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Watchers Await Google, Yahoo Deals

By: David Utter

Billion dollar acquisitions rumored to be percolating at Yahoo and Google have not yet delivered on their promised fruition.

Yahoo, Answers, And A Billion For FacebookThe chatter rose from blogs all the way up the media food pyramid, with major entities like the Wall Street Journal and the New York Times both picking up on the possibilities suggested for social networking site Facebook and video sharing site YouTube. With each, a billion or so dollars has been discussed as the magic number that will bring those sites into the folds of a couple of high-powered Internet players.

The draw of Google (GOOG) is so strong, the Journal routinely makes articles about it openly available on its public site, rather than trapped behind its subscription wall. Numerous stories about Google potentially absorbing YouTube for $1.6 billion have enthralled plenty of online commentators.

HDNet and Dallas Mavericks owner Mark Cuban has joined the online crescendo. He has been a frequent critic of YouTube as a copyright infringer, a charge that has been mitigated with YouTube's disclosure of distribution deals with Universal Music, Sony BMG Music, and CBS.

"Would Google be crazy to buy Youtube. No doubt about it. Moronic would be an understatement of a lifetime," Cuban said on his blog. He thinks Google should go with a partnership deal similar to the one Google landed with News Corp (NWS.A) for MySpace, which cost Google $900 million but promises a substantial return.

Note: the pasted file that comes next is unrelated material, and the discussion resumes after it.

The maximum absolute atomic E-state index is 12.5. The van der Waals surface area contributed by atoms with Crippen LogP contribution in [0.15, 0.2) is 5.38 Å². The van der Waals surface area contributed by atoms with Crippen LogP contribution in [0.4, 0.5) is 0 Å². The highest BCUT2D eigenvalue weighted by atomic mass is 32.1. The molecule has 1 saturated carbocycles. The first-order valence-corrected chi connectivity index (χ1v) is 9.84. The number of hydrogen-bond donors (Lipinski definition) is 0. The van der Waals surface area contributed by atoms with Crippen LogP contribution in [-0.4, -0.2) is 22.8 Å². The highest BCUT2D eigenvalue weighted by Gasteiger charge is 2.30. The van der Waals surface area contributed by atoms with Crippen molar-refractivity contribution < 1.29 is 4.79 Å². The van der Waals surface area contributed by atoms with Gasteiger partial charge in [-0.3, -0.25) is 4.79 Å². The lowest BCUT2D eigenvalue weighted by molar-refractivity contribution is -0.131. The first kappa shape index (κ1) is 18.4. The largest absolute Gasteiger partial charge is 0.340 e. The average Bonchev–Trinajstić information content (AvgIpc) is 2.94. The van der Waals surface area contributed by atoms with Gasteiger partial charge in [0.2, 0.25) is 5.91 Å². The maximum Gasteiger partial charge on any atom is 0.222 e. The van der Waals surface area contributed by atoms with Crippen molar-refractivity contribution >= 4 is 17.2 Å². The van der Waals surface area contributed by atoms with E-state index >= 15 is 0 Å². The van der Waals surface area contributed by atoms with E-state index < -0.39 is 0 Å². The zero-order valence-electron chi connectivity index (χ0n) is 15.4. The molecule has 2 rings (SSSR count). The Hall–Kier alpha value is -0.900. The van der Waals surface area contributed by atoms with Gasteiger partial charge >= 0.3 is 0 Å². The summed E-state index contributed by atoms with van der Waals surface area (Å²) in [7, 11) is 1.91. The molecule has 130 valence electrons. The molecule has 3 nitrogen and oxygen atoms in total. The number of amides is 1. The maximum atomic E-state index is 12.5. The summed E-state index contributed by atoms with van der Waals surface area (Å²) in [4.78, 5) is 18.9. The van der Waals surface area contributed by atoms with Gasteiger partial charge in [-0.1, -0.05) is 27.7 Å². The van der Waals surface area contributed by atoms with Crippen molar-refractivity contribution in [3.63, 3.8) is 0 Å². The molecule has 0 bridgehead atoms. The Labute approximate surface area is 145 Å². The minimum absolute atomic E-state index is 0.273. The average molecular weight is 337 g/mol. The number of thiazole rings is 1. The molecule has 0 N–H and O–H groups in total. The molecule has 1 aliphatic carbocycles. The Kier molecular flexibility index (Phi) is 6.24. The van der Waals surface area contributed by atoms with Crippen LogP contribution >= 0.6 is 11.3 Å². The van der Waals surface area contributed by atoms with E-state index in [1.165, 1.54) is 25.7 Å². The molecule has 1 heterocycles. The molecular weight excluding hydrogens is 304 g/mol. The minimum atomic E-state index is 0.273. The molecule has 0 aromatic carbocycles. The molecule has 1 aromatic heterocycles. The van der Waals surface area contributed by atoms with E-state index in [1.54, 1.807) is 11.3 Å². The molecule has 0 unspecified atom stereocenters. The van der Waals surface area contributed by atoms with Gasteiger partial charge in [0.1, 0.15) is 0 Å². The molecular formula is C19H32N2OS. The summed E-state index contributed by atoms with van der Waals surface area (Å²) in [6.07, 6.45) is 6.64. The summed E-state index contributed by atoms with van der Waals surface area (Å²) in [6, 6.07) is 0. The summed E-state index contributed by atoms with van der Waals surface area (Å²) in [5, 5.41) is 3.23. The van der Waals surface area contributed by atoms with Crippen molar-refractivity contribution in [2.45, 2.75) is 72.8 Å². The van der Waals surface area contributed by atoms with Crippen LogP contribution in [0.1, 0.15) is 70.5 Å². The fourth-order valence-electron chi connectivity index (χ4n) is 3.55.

The talk about Yahoo (YHOO) and Facebook has quieted down in recent days. It is rumored Yahoo has a $1 billion carrot dangling in front of Facebook founder Mark Zuckerberg for the site.

Facebook's core membership of 9 million college and high school students has expanded as the site opened its doors to anyone who wanted to join.

Yahoo had the opportunity to spend a billion dollars last year on a site with far more members than Facebook. That would be AOL, which managed to evoke a bidding war between Google and Microsoft to provide search and advertising services to the site.

Instead of buying Facebook, Yahoo seems to have the services and the talent to duplicate that service. Perhaps Zuckerberg's technology is so compelling that Yahoo can see a way of plugging its entire social media and networking smorgasbord into it quickly, along with Yahoo's vaunted brand advertising products.

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